Confusing isn’t it?The trouble with restrictive diets is that they work for a while then they start to change the healthy balance of the microbiome that lives in your digestive system. This is a good reason why any restrictive diet should only be undertaken with professional guidance. And for some, health reasons such as coeliac disease or Diabetes, mean that they have no option than to be on a restrictive diet.
What is healthy eating about?A healthy diet is simple; rich in whole foods that naturally promote your body's preferred alkaline level and include the daily recommended intake of protein, fats and carbohydrates; 5 servings of vegetables and two servings of fruit.
What are carbohydrates?Carbohydrates have been given mixed reviews over the last couple of years in the media. So it’s important to understand that there are both healthy and unhealthy forms of carbohydrates. Good quality carbohydrates are our energy source. We associate energy with feeling good and physical energy. They are also important to support healthy body functions. The Australian Government Eating Healthy Guidelines recommend that the diet should include 45-65% carbohydrates.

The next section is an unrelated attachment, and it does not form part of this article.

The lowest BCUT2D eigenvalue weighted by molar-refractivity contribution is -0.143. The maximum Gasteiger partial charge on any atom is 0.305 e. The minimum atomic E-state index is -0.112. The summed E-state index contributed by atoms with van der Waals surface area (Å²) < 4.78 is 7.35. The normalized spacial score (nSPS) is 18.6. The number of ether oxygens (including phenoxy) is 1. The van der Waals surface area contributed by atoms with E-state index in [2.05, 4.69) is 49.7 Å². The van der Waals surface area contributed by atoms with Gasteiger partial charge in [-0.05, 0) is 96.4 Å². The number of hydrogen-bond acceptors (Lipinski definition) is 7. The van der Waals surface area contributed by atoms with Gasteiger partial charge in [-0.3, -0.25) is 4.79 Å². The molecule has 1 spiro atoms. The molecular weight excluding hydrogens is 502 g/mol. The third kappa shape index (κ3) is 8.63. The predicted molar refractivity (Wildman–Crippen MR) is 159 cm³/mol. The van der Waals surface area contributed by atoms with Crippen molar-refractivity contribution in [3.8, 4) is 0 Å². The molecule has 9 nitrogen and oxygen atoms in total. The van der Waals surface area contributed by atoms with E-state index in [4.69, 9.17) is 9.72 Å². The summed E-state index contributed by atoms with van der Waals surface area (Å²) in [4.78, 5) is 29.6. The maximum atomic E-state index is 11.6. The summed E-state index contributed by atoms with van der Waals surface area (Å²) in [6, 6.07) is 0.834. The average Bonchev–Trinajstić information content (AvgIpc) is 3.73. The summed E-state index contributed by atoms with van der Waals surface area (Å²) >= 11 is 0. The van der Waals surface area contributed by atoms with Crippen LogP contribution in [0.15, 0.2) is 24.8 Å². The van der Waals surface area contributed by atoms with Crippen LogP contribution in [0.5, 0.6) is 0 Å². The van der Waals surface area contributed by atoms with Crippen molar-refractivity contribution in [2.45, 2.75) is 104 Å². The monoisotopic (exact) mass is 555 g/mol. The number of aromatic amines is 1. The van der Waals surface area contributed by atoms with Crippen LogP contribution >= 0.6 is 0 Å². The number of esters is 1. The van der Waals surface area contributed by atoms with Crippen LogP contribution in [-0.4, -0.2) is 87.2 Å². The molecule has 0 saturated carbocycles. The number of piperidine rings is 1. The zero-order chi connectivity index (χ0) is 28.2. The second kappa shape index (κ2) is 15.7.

Which carbohydrates should you eat?Healthy carbohydrates include unprocessed and minimally processed whole grains, vegetables, fruit and beans. These carbohydrates are high in necessary fibre and generally have a lower Glycaemic Index than processed carbohydrates. They are also high in essential nutrients such are vitamins, minerals and phytonutrients such as antioxidants. Carbohydrates to be avoided, include highly processed and refined foods, white bread, pasta and soft drinks. These foods contain carbohydrates that are all too easily digested. The problem is this helps to promote diabetes, heart disease, metabolic syndrome and contributes to weight gain and can even interfere with weight loss. These carbohydrates are typically the ones being signalled out when eating carbohydrates becomes a hot media topic. Although they are often a useful source of fuel for athletes they should be avoided or eaten in limited amounts.
How do carbohydrates improve your digestive health?Healthy choices of carbohydrates are generally loaded with dietary fibre. A high intake of dietary fibre encourages better gut health and has the added health benefits of:
- Promoting lower body weight and can help improve satiety
- Providing pre-biotics (which encourage better gastrointestinal microflora)
- Promoting regular bowel habits
- Reducing cardiovascular disease
- Reducing Type II diabetes
- Cancer preventing
- Reducing inflammation
- Improving immunity
- Improving absorption of dietary nutrients